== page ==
Consistently driving 850 miles per month for more than six months will likely cost $480.

Allstate Milewise example

The Allstate Milewise program uses a daily base rate in addition to a per-mile rate.

Assume your daily rate is $1.50 and your per-mile rate stays at $.06. If you drive 15 miles per day, your daily insurance rate will be $2.40 ($1.50 + (15 x .06)= $2.40).

If you consistently average 15 miles a day (commuting to work and running errands on the weekend), then your monthly rate could be $72.00 for 450 miles, or $432 every six months.

Heads up that Allstate Milewise charges the standard base rate on days you don’t drive. So you won’t get a free-car insurance day if you stay home.

FAQs about pay-per-mile car insurance

Is pay-per-mile car insurance worth it?

It depends on how much you drive. If you don’t drive very far, or very often, then pay-per-mile insurance can be a cost-saving option for car insurance. But if you drive more than 10,000 miles per year, then you’re probably better off with a traditional policy. 

How do insurance companies keep track of mileage?

Some companies use telematics devices installed under the car's steering column, which reports back to an app downloaded to your phone.

If you’re wary of sharing your data or having your every driving move tracked, then you might prefer Mile Auto. Mile Auto does not require an installed device. Instead, you take a photo of your odometer each month through the mobile app.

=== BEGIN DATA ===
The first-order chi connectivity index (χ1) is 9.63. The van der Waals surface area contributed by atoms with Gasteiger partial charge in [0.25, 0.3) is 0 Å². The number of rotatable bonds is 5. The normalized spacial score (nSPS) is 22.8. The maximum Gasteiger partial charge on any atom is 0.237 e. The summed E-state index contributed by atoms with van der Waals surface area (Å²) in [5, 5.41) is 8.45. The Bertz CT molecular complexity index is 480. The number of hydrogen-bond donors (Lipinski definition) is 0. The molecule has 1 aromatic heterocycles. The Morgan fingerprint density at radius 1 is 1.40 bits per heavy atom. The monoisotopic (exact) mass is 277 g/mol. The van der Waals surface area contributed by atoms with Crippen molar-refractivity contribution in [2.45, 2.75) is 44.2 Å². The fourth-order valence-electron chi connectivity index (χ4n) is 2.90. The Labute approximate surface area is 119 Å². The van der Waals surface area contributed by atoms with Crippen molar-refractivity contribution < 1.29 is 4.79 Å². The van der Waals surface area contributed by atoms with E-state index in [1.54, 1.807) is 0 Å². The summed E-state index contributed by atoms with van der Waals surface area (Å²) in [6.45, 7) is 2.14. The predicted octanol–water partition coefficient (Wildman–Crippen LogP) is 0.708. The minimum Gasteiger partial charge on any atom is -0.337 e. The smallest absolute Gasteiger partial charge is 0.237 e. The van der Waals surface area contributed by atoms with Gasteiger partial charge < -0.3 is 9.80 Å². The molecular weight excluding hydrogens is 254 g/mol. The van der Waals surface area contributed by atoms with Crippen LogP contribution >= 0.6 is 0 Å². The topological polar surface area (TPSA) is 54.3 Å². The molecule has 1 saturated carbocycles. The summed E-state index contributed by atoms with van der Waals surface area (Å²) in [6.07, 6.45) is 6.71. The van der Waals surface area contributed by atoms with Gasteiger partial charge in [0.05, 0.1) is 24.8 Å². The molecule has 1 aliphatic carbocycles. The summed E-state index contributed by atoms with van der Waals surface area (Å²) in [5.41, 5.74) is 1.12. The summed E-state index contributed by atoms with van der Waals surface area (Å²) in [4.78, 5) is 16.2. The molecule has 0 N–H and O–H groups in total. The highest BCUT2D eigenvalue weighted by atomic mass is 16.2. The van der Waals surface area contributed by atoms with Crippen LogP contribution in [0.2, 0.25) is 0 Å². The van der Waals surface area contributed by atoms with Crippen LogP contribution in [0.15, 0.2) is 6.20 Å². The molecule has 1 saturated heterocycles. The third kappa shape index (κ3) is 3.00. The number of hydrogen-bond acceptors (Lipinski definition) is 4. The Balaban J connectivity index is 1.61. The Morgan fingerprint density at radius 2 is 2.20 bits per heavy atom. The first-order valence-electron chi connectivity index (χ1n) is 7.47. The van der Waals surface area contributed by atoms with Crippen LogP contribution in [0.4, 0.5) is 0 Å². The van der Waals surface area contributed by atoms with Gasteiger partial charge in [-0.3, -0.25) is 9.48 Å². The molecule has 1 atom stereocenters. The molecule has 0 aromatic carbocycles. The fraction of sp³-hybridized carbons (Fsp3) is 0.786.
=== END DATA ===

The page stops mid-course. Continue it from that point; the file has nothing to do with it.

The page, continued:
Does a pay-per-mile plug-in device drain your car battery?

There have been reports of some telematics devices draining the batteries in cars. Users may need to get a cigarette lighter adapter to power the telematics device rather than using the car’s battery.

According to Allstate, its plug-in device has an internal battery and a sleep mode to help reduce battery drain. Metromile says its Pulse device should have little to no effect on a healthy car battery. 

Bottom line

Pay-per-mile car insurance may not be useful for everyone, but if you’re part of the population that drives fewer than 10,000 miles a year, then it could be a practical option.

It's still important to get multiple quotes, compare rates, and understand the fine print before signing up for a new car insurance policy, including a pay-per-mile option.

Check out our other car insurance articles for more policy options, especially if you’re looking for the best car insurance out there.

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Author Details

Kate Daugherty Kate Daugherty is a professional writer with a passion for providing others the head start they deserve on their financial journeys. Largely self-taught, Kate relied on books, blogs, and trial-and-error to learn how to budget and save for the future, all while working to pay back about $15,000 in student loans.